I’m not sure why I need to tell it. I think I need to tell it for me so that it’s out of my head — although I’m quite certain I will never be without it. Maybe I need to tell it for you, so you know what happened… so you don’t ask me to tell it again and again. And maybe I need to tell it for her — it’s her birth story — to prove that she was real… she existed.
Monday, January 23rd – Went to Hamilton to see the OB. Saw our beautiful baby moving around on the ultrasound. Told that we could be facing a miscarriage due to the amount of blood loss. Likely a placental abruption caused by the subchorionic hematoma, but it was uncertain. Also, my cervix was shortened. But a cerclage was absolutely contraindicated due to the bleeding. Little did I understand, this was my body preparing to give birth.
Tuesday, January 24th – Some bleeding in the morning and back pain coming at intervals. Phone the OB and told to go to hospital if I’m soaking a pad an hour. The pain subsides and I spend the day in bed.
Wednesday, January 25th – In the wee hours of the morning, I awaken to bleeding and pain at consistent intervals – every 4-5 minutes. These must be contractions. We go to Grand River Hospital. Another ultrasound shows that baby is still alive but her heart rate is quite high. There’s nothing they can do but send me home. If the bleeding continues, come back. He tells me that I will not pass the baby because it’s too big. I’ll need surgery if there is a miscarriage. The pain has stopped. I spend the day in bed again. That night, we go to bed. The contractions are back but somehow I manage to sleep for awhile.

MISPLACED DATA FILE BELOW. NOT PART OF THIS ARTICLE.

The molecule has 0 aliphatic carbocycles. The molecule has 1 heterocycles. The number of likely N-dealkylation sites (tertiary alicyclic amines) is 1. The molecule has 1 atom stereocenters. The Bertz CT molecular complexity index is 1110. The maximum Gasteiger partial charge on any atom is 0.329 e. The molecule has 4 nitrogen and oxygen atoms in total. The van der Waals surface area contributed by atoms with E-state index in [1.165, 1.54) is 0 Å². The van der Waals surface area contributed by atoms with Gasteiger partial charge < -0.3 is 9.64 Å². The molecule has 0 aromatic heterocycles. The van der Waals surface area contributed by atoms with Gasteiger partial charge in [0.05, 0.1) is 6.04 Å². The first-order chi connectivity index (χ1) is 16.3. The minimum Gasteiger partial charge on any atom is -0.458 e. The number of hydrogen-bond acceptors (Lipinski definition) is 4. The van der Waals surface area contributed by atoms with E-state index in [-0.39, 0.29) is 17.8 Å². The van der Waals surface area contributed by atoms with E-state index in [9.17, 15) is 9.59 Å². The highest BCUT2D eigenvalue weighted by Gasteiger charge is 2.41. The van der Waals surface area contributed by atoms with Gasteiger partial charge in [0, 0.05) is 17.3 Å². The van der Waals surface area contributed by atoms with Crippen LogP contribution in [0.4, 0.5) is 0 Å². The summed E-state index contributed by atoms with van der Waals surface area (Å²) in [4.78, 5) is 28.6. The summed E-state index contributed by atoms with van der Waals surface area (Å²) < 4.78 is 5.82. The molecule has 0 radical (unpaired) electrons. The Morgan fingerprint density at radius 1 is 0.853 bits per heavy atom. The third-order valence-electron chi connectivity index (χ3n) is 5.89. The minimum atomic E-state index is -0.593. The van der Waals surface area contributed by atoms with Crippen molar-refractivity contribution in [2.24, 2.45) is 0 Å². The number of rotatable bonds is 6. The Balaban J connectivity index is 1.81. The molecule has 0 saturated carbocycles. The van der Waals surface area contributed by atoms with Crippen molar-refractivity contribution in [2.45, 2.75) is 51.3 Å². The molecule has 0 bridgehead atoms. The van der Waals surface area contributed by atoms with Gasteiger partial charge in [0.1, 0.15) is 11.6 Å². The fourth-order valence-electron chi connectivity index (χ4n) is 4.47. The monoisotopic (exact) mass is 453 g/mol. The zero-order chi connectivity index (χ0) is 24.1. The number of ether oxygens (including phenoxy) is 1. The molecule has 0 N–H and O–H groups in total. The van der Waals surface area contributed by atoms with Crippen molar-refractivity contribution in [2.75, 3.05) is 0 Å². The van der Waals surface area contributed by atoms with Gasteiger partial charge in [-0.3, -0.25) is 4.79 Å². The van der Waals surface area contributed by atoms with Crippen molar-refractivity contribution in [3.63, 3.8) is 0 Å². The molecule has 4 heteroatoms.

Thursday, January 26th – around 6am, I awake to pain and bleeding. The bleeding is so bad and it won’t stop. I sit on the toilet and the blood and clots pour out of me. The pain is horrible. I’m weak and I scare my amazing husband because I can barely stand on my own and put pants on. We race to Grand River Hospital again. The contractions are every 1-2 minutes. We arrive at the hospital and are seen immediately. My blood pressure is low and they rush me into emergency. There are machines and things hooked up to me but I barely notice. The pain continues. I continue to contract and bleed and pass clots on the hospital bed. The physician comes in with an ultrasound machine. It doesn’t matter. I know our baby is gone. He tells me “you’ve passed the baby”. I think he means at home, in the toilet. He doesn’t. He means that I’ve passed her right there in the hospital on the bed. I didn’t realize it at the time, just thinking it was another clot. But now I remember. There was a release… I just didn’t know it was the birth of our beautiful, perfect baby. He asks us if we want to see the baby. I do. C doesn’t. We both look at our perfect, tiny little angel. It’s the saddest, most beautiful moment. Our child. I tell her I love her and that I’m so incredibly sorry. They do some clean up of me, of the baby. And then we get to hold her. Wrapped in a pure white blanket is our tiny angel. So perfect. I don’t know how long we were with her. I wish with all my heart that I could have those moments back. I wish to hold her again. C picks up the tiny blanket and holds her in his two hands. My heart is broken because he is the most amazing father. He is thankful that I wanted to see the baby and hold the baby. At some point, it’s time to let go. How long are you supposed to be with her? We take her picture so we’ll never forget her perfect little face. They take her away and do footprints and handprints and molds of her hands and feet. We don’t know for sure that she’s a girl. She’s too tiny to tell. But every ounce of my being feels that she’s our daughter. We’ll get to know when the pathology reports come back. This is not how this is supposed to be.